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Open-File Report 2015–1081

Storm Tide Monitoring During the Blizzard of January 26–28, 2015, in Eastern Massachusetts

By Andrew J. Massey and Richard J. Verdi

Thumbnail of and link to report PDF (10.4 MB)Introduction

The U.S. Geological Survey (USGS) deployed a temporary monitoring network of six storm surge sensors and four barometric pressure sensors along the Atlantic coast in eastern Massachusetts, from Plymouth to Newburyport, before the blizzard of January 26–28, 2015 (Blizzard of January 2015), to record the timing and magnitude of storm tide at select locations where forecasters had predicted the potential for coastal flooding. Additionally, water-level data were recorded and transmitted in near real-time from four permanent USGS tidal stations—three on Cape Cod and one near the mouth of the Merrimack River in Newburyport. The storm surge sensors were deployed at previously established fixed sites outfitted with presurveyed mounting brackets. The mounting brackets were installed in 2014 as part of the USGS Surge, Wave, and Tide Hydrodynamic (SWaTH) Network (https://water.usgs.gov/floods/STN/), which was funded through congressional supplemental appropriations for the U.S. Department of the Interior after the devastating landfall of Hurricane Sandy on October 29, 2012 (Simmons and others, 2014). The USGS received this funding to enable better understanding of coastal flooding hazards in the region, to improve preparedness for future coastal storms, and to increase the resilience of coastal cities, infrastructure, and natural systems in the region (Buxton and others, 2013). The USGS established 163 monitoring locations along the New England coast for the SWaTH Network, including 70 sites in Massachusetts.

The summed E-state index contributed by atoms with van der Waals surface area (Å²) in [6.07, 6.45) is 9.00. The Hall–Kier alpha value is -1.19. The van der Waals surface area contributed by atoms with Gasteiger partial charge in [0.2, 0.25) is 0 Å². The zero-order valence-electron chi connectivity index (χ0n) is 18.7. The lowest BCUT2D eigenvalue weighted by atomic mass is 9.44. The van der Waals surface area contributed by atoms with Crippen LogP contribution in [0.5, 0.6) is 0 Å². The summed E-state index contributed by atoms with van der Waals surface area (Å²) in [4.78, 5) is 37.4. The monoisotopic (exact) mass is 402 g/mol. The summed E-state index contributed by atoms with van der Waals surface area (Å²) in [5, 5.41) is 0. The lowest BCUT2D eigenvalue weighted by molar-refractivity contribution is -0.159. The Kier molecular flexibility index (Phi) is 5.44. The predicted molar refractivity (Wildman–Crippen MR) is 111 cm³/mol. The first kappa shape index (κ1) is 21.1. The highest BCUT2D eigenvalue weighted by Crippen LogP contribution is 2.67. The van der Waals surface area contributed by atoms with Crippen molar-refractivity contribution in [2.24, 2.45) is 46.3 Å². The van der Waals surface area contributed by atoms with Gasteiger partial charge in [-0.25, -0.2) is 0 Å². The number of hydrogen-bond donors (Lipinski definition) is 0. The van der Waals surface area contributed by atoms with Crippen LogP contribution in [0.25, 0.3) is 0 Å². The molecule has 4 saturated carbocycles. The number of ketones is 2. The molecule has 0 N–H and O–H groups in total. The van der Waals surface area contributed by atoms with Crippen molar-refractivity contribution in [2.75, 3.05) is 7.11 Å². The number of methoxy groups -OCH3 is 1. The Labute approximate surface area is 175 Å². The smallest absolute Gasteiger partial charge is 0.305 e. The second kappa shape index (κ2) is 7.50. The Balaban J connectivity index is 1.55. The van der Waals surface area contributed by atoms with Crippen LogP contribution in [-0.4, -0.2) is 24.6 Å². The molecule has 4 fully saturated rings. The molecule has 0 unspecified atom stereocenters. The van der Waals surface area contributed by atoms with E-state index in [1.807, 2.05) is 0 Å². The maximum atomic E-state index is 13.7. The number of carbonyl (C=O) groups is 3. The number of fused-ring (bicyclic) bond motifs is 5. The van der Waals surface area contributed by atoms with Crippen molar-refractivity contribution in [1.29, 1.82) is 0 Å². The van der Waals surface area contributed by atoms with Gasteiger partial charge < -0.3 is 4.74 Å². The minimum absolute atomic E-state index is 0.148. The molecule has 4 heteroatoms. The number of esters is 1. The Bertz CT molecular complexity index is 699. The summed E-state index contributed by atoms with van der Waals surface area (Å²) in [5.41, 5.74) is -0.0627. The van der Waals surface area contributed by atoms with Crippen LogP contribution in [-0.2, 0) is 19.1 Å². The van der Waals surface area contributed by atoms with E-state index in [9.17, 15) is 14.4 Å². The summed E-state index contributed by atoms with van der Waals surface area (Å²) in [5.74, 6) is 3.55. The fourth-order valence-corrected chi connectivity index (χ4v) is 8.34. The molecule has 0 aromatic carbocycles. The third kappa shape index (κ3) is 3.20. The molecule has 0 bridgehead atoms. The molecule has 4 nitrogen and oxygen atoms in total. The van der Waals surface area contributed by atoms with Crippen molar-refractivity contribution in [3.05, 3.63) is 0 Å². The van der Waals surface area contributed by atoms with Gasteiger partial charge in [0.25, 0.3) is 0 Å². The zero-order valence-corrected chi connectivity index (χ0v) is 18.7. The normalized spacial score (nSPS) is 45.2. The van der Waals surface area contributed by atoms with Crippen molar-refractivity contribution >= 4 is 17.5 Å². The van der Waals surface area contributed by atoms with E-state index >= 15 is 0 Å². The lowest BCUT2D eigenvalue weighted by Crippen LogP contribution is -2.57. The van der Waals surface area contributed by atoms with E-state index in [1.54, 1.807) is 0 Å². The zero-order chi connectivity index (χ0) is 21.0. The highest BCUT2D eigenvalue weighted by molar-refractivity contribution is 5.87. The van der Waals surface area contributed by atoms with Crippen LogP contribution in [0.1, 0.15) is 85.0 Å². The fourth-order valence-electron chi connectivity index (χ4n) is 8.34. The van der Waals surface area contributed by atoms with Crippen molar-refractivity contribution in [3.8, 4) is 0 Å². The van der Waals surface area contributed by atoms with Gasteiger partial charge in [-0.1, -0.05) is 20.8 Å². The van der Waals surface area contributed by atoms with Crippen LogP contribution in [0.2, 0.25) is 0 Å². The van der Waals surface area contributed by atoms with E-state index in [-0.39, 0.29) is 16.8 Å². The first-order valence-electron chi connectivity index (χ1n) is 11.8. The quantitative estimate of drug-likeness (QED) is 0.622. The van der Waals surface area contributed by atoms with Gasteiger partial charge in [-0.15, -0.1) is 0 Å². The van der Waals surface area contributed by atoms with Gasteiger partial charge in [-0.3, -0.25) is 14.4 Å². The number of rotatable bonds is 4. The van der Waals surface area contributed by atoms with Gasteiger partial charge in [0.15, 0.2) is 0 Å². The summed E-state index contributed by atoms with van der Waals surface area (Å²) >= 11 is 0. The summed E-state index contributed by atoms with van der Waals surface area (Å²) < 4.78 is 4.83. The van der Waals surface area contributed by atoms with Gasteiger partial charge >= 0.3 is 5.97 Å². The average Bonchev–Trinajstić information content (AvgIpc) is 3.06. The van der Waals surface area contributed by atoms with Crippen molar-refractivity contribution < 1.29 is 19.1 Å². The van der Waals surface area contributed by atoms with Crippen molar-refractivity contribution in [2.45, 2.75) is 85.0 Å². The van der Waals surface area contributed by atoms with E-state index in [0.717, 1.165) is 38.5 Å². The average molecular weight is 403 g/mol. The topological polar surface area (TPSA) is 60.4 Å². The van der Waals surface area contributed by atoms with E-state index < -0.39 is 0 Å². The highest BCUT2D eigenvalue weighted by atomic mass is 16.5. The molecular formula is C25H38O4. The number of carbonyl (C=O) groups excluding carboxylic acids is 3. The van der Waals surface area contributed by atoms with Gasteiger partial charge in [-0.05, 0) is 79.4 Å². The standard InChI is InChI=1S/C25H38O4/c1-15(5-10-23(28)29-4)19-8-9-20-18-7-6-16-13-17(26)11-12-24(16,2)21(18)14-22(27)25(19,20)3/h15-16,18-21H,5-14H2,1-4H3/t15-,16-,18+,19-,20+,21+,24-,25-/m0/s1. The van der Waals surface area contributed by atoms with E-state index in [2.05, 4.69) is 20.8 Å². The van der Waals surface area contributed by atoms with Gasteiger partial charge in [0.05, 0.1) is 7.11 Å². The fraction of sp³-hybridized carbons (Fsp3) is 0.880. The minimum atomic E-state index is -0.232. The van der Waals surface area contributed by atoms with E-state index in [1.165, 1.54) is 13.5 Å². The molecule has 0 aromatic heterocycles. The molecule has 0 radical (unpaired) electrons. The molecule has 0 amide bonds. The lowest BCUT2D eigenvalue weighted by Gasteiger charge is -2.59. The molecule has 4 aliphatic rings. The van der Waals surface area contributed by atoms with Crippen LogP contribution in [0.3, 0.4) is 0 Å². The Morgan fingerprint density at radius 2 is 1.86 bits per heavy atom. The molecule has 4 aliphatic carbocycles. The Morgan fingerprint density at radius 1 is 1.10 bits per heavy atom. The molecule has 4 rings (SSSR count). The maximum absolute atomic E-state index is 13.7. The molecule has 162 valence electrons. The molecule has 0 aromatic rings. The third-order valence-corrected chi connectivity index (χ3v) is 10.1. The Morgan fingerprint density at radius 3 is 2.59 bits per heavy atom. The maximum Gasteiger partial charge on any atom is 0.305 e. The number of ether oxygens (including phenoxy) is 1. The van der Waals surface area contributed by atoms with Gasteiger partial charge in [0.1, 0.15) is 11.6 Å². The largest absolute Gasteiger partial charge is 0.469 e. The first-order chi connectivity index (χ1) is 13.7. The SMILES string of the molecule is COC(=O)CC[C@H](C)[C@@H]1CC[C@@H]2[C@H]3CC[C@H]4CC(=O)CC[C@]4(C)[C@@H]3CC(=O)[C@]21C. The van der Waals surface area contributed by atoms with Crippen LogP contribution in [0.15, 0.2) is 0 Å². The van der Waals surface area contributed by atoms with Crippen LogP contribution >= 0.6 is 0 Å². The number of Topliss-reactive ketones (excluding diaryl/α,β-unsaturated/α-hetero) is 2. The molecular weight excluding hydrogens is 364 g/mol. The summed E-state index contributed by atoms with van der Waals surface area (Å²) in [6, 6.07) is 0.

The Blizzard of January 2015 was a powerful and destructive storm that threatened public safety and led to widespread cancellations and delays at transportation hubs, schools, and businesses in Massachusetts, including, for example, the closure of General Edward Lawrence Logan (Boston-Logan) International Airport and cancellation of all flights on January 27 and a statewide travel ban issued for January 28. A total of 24.6 inches of snowfall and winds up to 45 miles per hour (mi/hr) were recorded at the airport. Several coastal communities were affected and experienced flooding, overwash, and damage to seawalls, dwellings, and other infrastructure. In Scituate, the National Guard was sent to rescue people from flooding, and power was cut to some areas of the town to prevent electrical fires.

First posted May 1, 2015

 

For additional information, contact:
Director
New England Water Science Center
U.S. Geological Survey 
10 Bearfoot Road 
Northborough, MA 01532 
(508) 490-5000 
http://ma.water.usgs.gov
http://ri.water.usgs.gov

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Suggested citation:

Massey, A.J., and Verdi, R.J., 2015, Storm tide monitoring during the blizzard of January 26–28, 2015, in eastern Massachusetts: U.S. Geological Survey Open-File Report 2015–1081, 8 p., https://dx.doi.org/10.3133/ofr20151081.

ISSN 2331-1258 (online)


Contents

Introduction

Storm Characteristics

Deployment of Storm Surge Sensors

Storm Tide Measurements

Effects on Coastal Communities

References Cited


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